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Welcome to! is a wiki dedicated to the art of creating very tiny programs for most popular types of CPUs. As sizecoding is also popular on other hardware, we recently opened the website for other platforms as well, check the links below.

By "very tiny programs", we mean programs that are 256 bytes or less in size, typically created by members of the demoscene as a show of programming skill. The size of these tiny programs is measured by their total size in opcode bytes, and are usually presented as an executable binary.

Despite their tiny size, these programs are able to produce amazing graphical displays, playable games, and sometimes music. There are even some surprisingly effective programs in just 16 bytes [1] or even 8 bytes [2].

The intent of this wiki is to teach assembler programmers the various techniques used to create tiny demoscene intros. While these techniques can be used for other applications (boot sectors, ROM, BIOS and firmware code, etc.), the information presented here is firmly oriented towards the demoscene. Practicality and common sense are sometimes thrown out the window just to shave a single byte. Consider yourself warned.

Here is the list of active platforms available on this wiki:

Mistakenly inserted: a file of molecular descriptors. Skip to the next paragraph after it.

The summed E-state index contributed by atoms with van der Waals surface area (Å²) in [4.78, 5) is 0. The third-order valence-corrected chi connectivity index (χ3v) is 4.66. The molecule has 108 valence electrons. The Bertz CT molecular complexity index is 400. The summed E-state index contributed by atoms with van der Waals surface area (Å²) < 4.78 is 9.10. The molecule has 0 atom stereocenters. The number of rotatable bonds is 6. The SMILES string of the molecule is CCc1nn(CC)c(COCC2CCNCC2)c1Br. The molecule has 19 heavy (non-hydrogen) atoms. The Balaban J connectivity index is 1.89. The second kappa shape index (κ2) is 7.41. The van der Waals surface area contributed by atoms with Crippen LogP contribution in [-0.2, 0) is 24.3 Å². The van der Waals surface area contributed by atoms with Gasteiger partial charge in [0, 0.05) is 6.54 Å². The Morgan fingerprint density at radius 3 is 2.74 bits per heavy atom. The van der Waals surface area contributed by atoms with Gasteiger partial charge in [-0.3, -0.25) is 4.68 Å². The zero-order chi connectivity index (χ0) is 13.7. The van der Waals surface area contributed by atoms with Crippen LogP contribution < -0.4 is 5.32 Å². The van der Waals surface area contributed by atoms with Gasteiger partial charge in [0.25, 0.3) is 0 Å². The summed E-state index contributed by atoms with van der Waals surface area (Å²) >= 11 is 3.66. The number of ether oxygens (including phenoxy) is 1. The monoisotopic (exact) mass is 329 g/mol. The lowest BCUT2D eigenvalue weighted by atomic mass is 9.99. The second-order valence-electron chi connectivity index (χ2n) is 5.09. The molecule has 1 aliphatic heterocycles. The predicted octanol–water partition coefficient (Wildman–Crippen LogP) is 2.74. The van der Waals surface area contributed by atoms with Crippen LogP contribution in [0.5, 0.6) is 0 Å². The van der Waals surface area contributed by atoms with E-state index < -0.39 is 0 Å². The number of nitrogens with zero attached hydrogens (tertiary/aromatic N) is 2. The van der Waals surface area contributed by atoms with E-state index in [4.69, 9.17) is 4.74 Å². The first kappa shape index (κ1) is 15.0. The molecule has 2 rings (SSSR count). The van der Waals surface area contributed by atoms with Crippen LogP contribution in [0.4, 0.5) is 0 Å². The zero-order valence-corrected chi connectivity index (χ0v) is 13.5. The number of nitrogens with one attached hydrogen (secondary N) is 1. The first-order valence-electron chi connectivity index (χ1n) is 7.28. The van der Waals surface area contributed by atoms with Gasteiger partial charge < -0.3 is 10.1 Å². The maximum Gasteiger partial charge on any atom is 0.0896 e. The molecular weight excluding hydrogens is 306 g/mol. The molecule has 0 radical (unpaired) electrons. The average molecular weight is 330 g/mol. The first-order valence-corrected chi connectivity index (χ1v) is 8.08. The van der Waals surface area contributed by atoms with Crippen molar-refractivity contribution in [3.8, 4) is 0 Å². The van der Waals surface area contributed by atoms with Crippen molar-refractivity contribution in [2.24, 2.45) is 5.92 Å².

• DOS - Sizecoding for x86/DOS.
  • Linux - Sizecoding for Linux.
  • Fantasy consoles - Dedicated to Fantasy Consoles , Processing and other Virtual Machine languages (such as JavaScript).
  • ARM - ARM-based platforms (RISC OS, Game oy Advance, etc.)
  • Motorola 68000 - Start sizecoding for the Atari ST or Amiga.
  • 6502 - Commodore 64, Atari XE/XL, Apple II, Atari 2600, Atari Lynx, etc.
  • Z80 - For all your ZX Spectrum, Amstrad CPC, etc. sizecoding needs.
  • PDP-11 - Get your BK-0010 and BK-0011 kicks here.
  • RISC-V - Mainly on cheap microcontrollers or QEMU for now, but first RISC−V micro-processors based board come since one year.
  • Bytebeat - Tiny music created from mathematical expressions.
  • ReGIS - VT125, VT230, VT240/241 and more terminal display vector graphics language.